Re: Null references redux
== Quote from Jeremie Pelletier (jeremiep@gmail.com)'s article
> Sean Kelly wrote:
> > == Quote from Sean Kelly (sean@invisibleduck.org)'s article
> >> One thing I'm not entirely sure about is whether the signal handler will always
> >> have a valid, C-style call stack tracing back into user code.  These errors are
> >> triggered by hardware, and I really don't know what kind of tricks are common
> >> at that level of OS code.  longjmp() doesn't have this problem because it doesn't
> >> care about the call stack--it just swaps some registers and executes a JMP.  I
> >> don't suppose anyone here knows more about the feasibility of throwing
> >> exceptions from signal handlers at all?  I'll ask around some OS groups and
> >> see what people say.
> >
> > I was right, it is illegal to throw an exception from a signal handler.  And worse,
> > it's illegal to call malloc from a signal handler, so you can't safely create an
> > exception object anyway.  Heck, I'm not sure it's even safe to perform IO from
> > a signal handler, so tracing directly from within the handler won't even work
> > reliably.  In short, while I'm totally fine with people using this in their own
> > code, it's too unreliable to make an "official" solution by adding it to Druntime.
> Weird, it works just fine for me. Maybe its because the exception is
> always caught in the thread's entry point, i never tried to let such an
> exception unwind past the entry point. I haven't tried malloc or any I/O
> either.

I think in practice, the issue is simply that malloc and IO routines aren't on
the list of reentrant functions, so if a signal is called from within one of these
routines then the signal handler trying to call the same routine could cause
Bad Things to happen.  This actually comes up in our GC code on Linux
because threads are suspended for the collection via signals.  If one of
these threads is suspended within a non-reentrant library routine and the
GC code calls the same routine it can crash or deadlock on an internal
mutex (the latter actually happened on OSX until I changed how GC works
there).  This is kind of a weird issue, since in this case any thread can screw
with the GC thread, even though the GC thread itself never enters a signal
handler.  This is something that never occurred to me before--it was Fawzi
that figured out why OSX apps were deadlocking for no reason whatsoever
(I *think* this was pre-Druntime, though I can't recall precisely).

In short, you may never actually run into a problem using these functions,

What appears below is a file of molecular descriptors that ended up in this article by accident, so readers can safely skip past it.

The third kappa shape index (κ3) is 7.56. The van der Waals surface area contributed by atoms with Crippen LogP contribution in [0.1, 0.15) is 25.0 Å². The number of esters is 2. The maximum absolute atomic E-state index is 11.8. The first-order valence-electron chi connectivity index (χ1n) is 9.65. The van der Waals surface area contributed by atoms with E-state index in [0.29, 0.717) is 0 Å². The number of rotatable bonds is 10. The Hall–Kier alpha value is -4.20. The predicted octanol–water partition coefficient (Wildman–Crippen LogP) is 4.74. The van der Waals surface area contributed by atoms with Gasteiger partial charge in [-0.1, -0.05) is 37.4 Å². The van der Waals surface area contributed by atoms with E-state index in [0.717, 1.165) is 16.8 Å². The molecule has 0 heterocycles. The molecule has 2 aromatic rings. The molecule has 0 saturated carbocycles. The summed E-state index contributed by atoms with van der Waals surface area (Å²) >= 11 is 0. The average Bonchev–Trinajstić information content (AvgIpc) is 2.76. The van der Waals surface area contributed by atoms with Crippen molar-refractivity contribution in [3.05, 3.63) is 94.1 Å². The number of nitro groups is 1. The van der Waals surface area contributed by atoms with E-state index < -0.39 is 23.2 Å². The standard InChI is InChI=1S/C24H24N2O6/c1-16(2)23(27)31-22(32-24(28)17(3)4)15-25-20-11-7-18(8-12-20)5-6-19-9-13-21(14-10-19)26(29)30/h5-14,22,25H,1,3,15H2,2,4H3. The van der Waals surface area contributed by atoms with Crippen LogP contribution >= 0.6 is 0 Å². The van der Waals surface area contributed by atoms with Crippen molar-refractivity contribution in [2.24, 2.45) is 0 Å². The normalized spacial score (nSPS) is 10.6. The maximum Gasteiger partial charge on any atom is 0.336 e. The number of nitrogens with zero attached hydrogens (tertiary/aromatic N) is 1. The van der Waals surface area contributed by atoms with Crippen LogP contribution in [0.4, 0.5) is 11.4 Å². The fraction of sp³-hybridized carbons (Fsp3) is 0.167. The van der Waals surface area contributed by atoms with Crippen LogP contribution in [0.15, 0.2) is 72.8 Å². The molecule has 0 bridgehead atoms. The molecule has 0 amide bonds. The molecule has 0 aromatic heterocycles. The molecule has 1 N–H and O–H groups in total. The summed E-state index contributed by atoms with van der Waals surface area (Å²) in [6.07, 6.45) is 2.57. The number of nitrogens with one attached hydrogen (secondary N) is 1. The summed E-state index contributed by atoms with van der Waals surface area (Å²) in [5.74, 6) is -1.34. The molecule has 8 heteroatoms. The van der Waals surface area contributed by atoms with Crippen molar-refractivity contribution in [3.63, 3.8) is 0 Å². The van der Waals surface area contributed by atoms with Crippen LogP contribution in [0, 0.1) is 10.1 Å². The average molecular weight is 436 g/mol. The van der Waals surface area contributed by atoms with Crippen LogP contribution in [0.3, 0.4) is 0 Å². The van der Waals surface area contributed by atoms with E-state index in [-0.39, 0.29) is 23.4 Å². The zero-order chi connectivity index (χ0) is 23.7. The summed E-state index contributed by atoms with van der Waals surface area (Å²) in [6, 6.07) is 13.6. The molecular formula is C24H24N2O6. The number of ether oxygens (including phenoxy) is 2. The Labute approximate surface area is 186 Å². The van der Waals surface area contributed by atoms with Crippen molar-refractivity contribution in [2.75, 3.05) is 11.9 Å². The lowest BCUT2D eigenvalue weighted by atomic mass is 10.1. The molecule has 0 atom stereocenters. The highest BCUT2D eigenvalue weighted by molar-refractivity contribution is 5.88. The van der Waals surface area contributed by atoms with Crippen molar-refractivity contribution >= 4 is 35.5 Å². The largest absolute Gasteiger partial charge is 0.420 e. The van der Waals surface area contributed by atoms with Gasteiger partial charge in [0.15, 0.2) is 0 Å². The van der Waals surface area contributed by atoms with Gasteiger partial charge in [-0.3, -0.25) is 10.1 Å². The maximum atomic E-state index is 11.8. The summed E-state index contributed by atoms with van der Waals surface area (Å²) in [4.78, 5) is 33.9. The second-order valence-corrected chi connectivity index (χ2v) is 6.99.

and if they work for you then that's all that matters.  I'm just hesitant to
roll something into Druntime that is "undefined" according to a spec and
has only been verified to work through experimentation by a subset of
D users.  ie. I'd rather Druntime be a tad gimped and always work than
be super fancy and not work for some people.  YMMV.

> There still should be a way to grab the backtrace and context data from
> the hidden ucontext_* parameter and do something with it after returning
> from the signal handler.

Yeah, I saw one suggestion that you could have a thread blocked waiting
for (in this case) backtrace data.  So another thread could do the trace
and no worries about signal handler limitations.  Still, this seems like a
pretty heavyweight approach.

If there were some way to cache the trace data and then have the same
thread process it I'd love to know how.  I ran into this "can't throw
exceptions from a signal handler" issue at a previous job, and finally
gave up on the idea in frustration after not being able to come up with
a decent workaround.

> The whole idea of a crash handler is to limit the number of times you
> need to do postmortem debugging after a crash, or launch the process
> again within the debugger.

Yup.  And as a server programmer, I think getting backtraces within a log
file is totally awesome, since dealing with a core dump is difficult at best
for such apps.  In fact I'd probably use your approach within my own code,
since it seems to work.
September 29, 2009
Re: Null references redux
Jeremie Pelletier wrote:
> struct NonNull(C) if(is(C == class)) {
>     C ref;
>     invariant() { assert(ref !is null); }
>     T opDot() { return ref; }
> }

This only catches null errors at runtime.  The whole point of a non-null
type is to catch null errors at compile time.


-- 
Rainer Deyke - rainerd@eldwood.com